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Johnson v. McArthur

Supreme Court of Kansas
Jun 9, 1979
596 P.2d 148 (Kan. 1979)

Summary

In Johnson v. McArthur, 226 Kan. 128, 596 P.2d 148 (1979), the Kansas Supreme Court construed the term "heirs at law" to be synonymous with the term "heirs" as construed under the Kansas intestate succession statutes, K.S.A. 59-401 to -514.

Summary of this case from Carter v. City of Emporia, Kan.

Opinion

No. 50,374

Opinion filed June 9, 1979.

SYLLABUS BY THE COURT

1. WRONGFUL DEATH ACT — Single Death Creates Single Cause of Action. Under our present wrongful death statutes (K.S.A. 60-1901 et seq.), only one action may be brought in the sense that a negligent wrongdoer can be compelled to answer but once for a single wrongful death.

2. SAME — "Heir" and "Heir at Law" Synonymous. The terms "heir" and "heir at law" are used interchangeably in our present wrongful death statutes (K.S.A. 60-1901 et seq.) and are synonymous terms.

3. SAME — Who May Maintain Action — Childless Deceased Survived by Widow — Widow Sole Heir at Law. Where a childless deceased is survived by a widow, the widow is the deceased's sole heir at law and she (or her personal representative) is the only person authorized by K.S.A. 60-1902 to bring an action for the wrongful death of the deceased.

4. SAME — Who May Maintain Action — Deceased Survived by Widow — Parents of Deceased Not Heirs at Law. In an interlocutory appeal from an order denying defendants' motion to dismiss a wrongful death action, the record is examined and it is held: (1) The trial court erred in determining that the parents of a deceased who was survived by a widow were heirs at law of the deceased and could, accordingly, maintain a wrongful death action; and (2) the trial court erred in denying defendants' motion to dismiss.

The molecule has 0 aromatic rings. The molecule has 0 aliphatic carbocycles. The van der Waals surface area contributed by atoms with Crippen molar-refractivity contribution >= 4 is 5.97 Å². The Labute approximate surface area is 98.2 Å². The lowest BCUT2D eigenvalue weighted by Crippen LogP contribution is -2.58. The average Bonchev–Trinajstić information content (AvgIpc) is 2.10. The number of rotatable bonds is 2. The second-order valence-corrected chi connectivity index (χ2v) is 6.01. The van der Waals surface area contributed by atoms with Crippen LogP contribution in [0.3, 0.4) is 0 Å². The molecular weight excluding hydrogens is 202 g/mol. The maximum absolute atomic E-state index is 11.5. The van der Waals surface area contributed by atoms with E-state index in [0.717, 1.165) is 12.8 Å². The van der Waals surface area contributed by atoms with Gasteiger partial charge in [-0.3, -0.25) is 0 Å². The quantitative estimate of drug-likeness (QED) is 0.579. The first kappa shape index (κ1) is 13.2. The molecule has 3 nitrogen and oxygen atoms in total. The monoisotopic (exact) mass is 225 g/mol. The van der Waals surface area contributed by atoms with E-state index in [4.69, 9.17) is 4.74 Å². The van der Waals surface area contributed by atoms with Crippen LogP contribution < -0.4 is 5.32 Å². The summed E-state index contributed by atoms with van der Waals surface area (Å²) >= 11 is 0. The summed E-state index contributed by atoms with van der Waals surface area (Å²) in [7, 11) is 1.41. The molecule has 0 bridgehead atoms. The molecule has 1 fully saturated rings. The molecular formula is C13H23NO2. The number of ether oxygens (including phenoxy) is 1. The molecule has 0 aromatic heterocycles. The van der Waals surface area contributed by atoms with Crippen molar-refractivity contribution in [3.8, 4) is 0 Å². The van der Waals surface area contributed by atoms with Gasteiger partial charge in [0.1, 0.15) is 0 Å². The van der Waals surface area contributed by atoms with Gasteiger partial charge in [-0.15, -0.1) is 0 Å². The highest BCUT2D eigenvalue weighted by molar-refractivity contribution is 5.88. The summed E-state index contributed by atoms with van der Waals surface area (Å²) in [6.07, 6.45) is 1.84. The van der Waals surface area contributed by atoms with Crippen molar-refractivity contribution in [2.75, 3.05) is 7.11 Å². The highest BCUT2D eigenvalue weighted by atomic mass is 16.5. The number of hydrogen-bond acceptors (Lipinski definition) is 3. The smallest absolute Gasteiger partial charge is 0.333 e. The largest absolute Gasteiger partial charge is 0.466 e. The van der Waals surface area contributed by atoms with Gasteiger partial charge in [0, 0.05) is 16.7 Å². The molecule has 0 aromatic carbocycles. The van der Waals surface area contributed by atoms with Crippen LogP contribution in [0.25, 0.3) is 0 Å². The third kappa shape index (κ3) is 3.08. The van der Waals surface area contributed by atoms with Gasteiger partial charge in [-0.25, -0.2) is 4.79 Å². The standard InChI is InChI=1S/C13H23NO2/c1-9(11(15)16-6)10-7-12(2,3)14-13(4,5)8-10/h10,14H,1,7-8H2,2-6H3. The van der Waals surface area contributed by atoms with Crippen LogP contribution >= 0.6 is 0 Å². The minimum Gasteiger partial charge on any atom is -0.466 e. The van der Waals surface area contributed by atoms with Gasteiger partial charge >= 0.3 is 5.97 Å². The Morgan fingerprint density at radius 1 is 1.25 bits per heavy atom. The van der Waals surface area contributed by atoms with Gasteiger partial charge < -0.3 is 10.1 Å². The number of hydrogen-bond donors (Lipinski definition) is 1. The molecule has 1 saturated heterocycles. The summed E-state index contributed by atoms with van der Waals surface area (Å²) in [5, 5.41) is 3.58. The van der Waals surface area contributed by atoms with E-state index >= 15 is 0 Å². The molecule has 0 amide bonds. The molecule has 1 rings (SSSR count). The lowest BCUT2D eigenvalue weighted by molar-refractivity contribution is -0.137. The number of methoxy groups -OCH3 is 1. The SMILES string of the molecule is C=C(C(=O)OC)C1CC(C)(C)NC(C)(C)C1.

Appeal from Dickinson district court, division No. 1; JOHN M. RUGH, judge. Opinion filed June 9, 1979. Reversed.

J.H. Eschmann, of Ascough, Bausch, Eschmann, of Topeka, argued the cause, and John A. Bausch, of the same firm, was with him on the brief for the appellants.

Kenneth M. Carpenter, of Carpenter, Myers, Newsom Carpenter, Chartered, of Topeka, argued the cause and was on the brief for the appellees.


The opinion of the court was delivered by


In a wrongful death action, this is an interlocutory appeal, pursuant to K.S.A. 60-2102 ( b), from a denial of a motion by defendants to dismiss.

The facts relevant to the issue before us are not in dispute and are as follows. Rex A. Gilkeson and Linda Beth Gilkeson were husband and wife. On December 24, 1976, the Gilkeson automobile was involved in a collision with an automobile driven by defendant West K. McArthur. Both Mr. and Mrs. Gilkeson died as a result of injuries sustained in the collision, with the wife surviving the husband by thirty minutes. The Gilkesons had no

On May 5, 1977, Mary Johnson and Marvin Gilkeson (parents of Rex), plaintiffs herein, commenced this action for the wrongful death of their son, seeking $2,500 for funeral expenses and the statutory maximum of $25,000. On August 16, 1977, the administrator of the estate of the wife (Linda Beth) commenced a wrongful death action against defendants for the wrongful death of Rex (No. 77C124, district court of Dickinson County). Despite statements to the contrary at oral argument of this appeal, the record reflects the two cases have not been joined and continue as separate actions.

On August 17, 1977, defendants moved to dismiss the case herein (action by Rex's parents) on the ground the plaintiffs were not heirs at law of Rex and, accordingly, had no right to bring the action. On June 8, 1978, the district court denied the motion to dismiss. On August 10, 1978, on motion to reconsider, the court made the following order, in relevant part: